The view from the President: 4 steps to engage with ESG goalsUpdated:
Editor’s note: Paul Ash, FCMA, CGMA, began his term as CIMA president on 3 June 2021, succeeding now Immediate Past President Nick Jackson.
'Over the past year, the age of the CFO as the "chief value officer" has arrived.'
When I started my year in office, we had already been living under the shadow of COVID-19 for several months. As I leave office, I'm hopeful that the shadow will lift soon.
My focus has been highlighting the opportunities offered by responsible financial leadership, and it could not have been more appropriate for our times. Financial leadership that considers all stakeholders, not just shareholders, is no longer a fringe idea. It has become mainstream over the past year, and as economies are being rebuilt, finance professionals can be the guiding lights in ensuring this is done equitably.
Over the past year, the age of the CFO as the "chief value officer" has arrived, and you should be in the vanguard of shaping what that role looks like in your own company. Responsible financial leadership is an initial conversation before implementing change, and since this is my last column as CIMA president, I want to leave you with four actions you might take to further develop your organisation's engagement with sustainable environmental, social, and governance (ESG) goals.
Building a better future
Consider how you can incorporate sustainability practices into your business model. Economist Kate Raworth's influential "Doughnut Economics" model is one way of thinking about how we can balance what we need with what our planet can sustain. It provides a framework as you take steps to reshape your business. That said, also look at your costing/pricing policies. For example, you could consider how well they reflect the full costs involved in sourcing, manufacturing, and disposing of the things you create and sell.
Measurement for a sustainable world
If you have made a commitment to pursue ESG goals, ensure you track their outcomes. It's not enough to talk about the importance of these goals; you have to action, monitor, and evidence them — be the company that lives its values. Data is king and, fortunately, is what the finance function loves. ESG is now being taken seriously by governments and regulators. For example, the EU has recently consulted on changes that would allow companies to focus on long-term value creation rather than short-term benefits.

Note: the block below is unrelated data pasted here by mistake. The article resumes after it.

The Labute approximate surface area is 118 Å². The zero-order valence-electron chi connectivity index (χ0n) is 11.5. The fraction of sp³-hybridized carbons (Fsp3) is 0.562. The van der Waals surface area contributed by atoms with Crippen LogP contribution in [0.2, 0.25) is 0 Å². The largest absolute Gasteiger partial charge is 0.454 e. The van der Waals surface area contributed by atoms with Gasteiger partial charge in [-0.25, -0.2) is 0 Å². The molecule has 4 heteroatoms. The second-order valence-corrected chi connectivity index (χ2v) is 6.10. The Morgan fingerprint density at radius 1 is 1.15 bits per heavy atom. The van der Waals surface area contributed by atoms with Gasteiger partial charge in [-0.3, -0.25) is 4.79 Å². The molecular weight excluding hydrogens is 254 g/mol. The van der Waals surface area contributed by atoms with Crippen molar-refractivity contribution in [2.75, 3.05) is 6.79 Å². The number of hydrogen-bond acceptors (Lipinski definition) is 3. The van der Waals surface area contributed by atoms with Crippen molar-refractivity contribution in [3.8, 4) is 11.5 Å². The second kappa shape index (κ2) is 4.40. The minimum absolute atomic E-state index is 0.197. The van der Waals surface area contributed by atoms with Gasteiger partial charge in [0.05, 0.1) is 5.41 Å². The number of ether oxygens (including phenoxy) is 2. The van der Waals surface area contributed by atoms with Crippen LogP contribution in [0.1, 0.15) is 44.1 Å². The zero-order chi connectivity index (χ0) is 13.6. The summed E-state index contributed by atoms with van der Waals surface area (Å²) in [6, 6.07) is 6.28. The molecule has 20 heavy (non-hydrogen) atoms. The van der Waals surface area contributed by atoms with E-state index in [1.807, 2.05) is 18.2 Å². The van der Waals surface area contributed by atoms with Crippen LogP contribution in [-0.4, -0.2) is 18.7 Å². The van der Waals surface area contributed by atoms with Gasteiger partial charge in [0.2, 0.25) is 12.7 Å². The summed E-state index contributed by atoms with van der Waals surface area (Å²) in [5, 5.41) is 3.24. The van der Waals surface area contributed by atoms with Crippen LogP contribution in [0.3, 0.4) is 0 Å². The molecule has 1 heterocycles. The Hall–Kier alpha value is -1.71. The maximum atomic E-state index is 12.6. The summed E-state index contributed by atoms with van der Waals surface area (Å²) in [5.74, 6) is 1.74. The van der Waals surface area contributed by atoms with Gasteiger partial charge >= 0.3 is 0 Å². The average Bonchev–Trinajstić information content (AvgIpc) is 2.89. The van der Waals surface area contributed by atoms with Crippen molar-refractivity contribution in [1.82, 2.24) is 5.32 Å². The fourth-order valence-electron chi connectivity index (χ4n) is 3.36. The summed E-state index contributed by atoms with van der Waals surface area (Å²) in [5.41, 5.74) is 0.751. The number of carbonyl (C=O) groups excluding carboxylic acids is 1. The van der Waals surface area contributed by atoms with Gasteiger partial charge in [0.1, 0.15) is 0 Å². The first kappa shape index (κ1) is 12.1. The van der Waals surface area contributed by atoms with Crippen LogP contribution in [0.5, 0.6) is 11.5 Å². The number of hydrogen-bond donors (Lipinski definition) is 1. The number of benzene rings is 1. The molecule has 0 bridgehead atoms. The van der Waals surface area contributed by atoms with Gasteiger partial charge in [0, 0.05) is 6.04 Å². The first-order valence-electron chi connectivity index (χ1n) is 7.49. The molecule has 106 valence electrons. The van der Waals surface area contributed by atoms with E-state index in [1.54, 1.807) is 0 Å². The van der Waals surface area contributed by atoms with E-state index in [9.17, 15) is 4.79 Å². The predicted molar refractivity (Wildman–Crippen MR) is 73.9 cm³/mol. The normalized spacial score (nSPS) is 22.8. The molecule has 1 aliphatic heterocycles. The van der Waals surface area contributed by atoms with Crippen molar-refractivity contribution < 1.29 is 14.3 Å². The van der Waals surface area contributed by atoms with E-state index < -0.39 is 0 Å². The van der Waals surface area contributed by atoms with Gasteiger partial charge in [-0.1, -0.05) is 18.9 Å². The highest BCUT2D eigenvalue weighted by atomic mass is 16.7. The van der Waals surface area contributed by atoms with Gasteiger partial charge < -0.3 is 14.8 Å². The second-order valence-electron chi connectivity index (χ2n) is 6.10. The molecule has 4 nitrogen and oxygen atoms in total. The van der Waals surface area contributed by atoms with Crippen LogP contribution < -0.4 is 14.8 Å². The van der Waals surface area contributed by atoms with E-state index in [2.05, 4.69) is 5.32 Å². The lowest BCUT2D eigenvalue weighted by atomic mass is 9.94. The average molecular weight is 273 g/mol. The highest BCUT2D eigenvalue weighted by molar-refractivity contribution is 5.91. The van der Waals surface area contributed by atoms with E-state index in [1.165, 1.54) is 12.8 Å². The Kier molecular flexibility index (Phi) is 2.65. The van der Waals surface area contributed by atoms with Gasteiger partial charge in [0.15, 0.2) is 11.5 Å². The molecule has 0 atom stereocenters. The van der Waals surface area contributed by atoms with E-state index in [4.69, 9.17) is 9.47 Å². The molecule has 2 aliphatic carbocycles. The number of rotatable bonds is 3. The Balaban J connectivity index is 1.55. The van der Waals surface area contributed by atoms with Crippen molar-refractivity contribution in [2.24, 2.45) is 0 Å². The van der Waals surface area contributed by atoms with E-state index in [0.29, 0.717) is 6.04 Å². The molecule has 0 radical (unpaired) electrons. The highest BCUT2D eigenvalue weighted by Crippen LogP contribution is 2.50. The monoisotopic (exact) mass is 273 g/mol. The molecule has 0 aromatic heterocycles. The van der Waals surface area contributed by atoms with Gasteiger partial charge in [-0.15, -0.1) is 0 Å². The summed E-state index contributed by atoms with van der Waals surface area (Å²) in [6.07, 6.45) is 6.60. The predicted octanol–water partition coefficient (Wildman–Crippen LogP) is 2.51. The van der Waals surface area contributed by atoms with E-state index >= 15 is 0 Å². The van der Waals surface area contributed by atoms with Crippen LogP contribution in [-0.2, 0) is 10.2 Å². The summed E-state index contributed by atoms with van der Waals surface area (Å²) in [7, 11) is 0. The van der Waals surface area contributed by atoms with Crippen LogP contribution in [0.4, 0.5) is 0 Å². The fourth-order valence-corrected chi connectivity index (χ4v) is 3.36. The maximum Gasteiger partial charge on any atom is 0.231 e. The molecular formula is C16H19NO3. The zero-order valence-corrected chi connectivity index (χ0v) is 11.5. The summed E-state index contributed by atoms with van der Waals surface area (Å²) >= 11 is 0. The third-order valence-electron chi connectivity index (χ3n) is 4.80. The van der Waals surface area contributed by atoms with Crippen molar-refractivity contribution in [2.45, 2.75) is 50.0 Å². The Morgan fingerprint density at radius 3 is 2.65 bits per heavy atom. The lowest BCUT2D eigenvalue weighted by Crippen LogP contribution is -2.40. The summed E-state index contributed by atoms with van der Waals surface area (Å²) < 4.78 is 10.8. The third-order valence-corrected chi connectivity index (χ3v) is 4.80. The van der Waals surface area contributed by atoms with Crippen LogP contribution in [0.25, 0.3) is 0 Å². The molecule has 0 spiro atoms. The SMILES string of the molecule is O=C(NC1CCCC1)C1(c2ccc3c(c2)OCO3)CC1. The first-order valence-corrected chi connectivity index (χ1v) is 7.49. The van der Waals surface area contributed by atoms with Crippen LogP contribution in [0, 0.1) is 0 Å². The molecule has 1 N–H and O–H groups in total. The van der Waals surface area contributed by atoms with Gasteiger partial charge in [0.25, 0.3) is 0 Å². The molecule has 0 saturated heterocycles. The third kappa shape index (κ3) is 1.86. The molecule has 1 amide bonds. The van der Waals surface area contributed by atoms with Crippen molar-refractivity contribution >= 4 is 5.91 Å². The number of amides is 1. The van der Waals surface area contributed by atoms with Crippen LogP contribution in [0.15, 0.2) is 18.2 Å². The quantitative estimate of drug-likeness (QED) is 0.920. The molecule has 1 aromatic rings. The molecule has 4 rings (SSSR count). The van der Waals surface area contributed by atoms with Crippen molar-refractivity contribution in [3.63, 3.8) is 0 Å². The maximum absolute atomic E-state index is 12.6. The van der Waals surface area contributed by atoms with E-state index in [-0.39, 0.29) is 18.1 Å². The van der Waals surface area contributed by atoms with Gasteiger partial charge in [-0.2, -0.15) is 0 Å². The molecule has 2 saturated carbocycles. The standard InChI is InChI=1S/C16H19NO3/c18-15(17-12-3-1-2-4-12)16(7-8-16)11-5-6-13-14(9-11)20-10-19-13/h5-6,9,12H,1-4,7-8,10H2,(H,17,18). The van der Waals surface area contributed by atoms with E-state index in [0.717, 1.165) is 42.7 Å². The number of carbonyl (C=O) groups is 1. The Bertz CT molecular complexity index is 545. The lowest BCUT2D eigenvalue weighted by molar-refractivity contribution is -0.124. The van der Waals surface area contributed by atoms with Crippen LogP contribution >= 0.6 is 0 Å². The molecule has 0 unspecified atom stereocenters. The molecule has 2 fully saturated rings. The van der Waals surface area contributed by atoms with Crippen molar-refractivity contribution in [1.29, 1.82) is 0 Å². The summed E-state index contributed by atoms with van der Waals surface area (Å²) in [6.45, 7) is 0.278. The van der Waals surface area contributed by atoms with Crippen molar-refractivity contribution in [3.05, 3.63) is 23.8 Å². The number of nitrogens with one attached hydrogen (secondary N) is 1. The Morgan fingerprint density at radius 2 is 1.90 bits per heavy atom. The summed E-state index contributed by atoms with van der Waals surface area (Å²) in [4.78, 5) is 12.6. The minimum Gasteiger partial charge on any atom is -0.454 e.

Guiding the profession
Set an example to the profession by threading your values throughout the business. Look to align your company's strategic investments with ESG ambitions. As I write this, the EU is making it easier for investors to know what is and isn't a sustainable investment fund; and more investment firms are recognising that ethical investment doesn't necessarily equal poor returns (indeed quite the opposite in many cases). So, it's a win-win.
Digital transformation and bridging the skills gap
Even as more financial processes are automated, don't imagine that human input isn't needed. Although work can be done considerably faster, the finance function is needed more than ever to ensure it continues to align with corporate values. Tied to this is the ongoing need to keep your team's digital skills sharp to manage better the challenges ahead. All of that requires a culture change. Finance professionals need to cultivate curiosity, use evidence to back up arguments, and be more prepared to accept risk. I think we can do that.
Finally, it has been a unique challenge to have been president when we faced and conquered so much. As leaders, we can set the course for business, so let's do it responsibly. I will continue to champion responsible financial leadership and look forward to working with the new CIMA president in the coming year.
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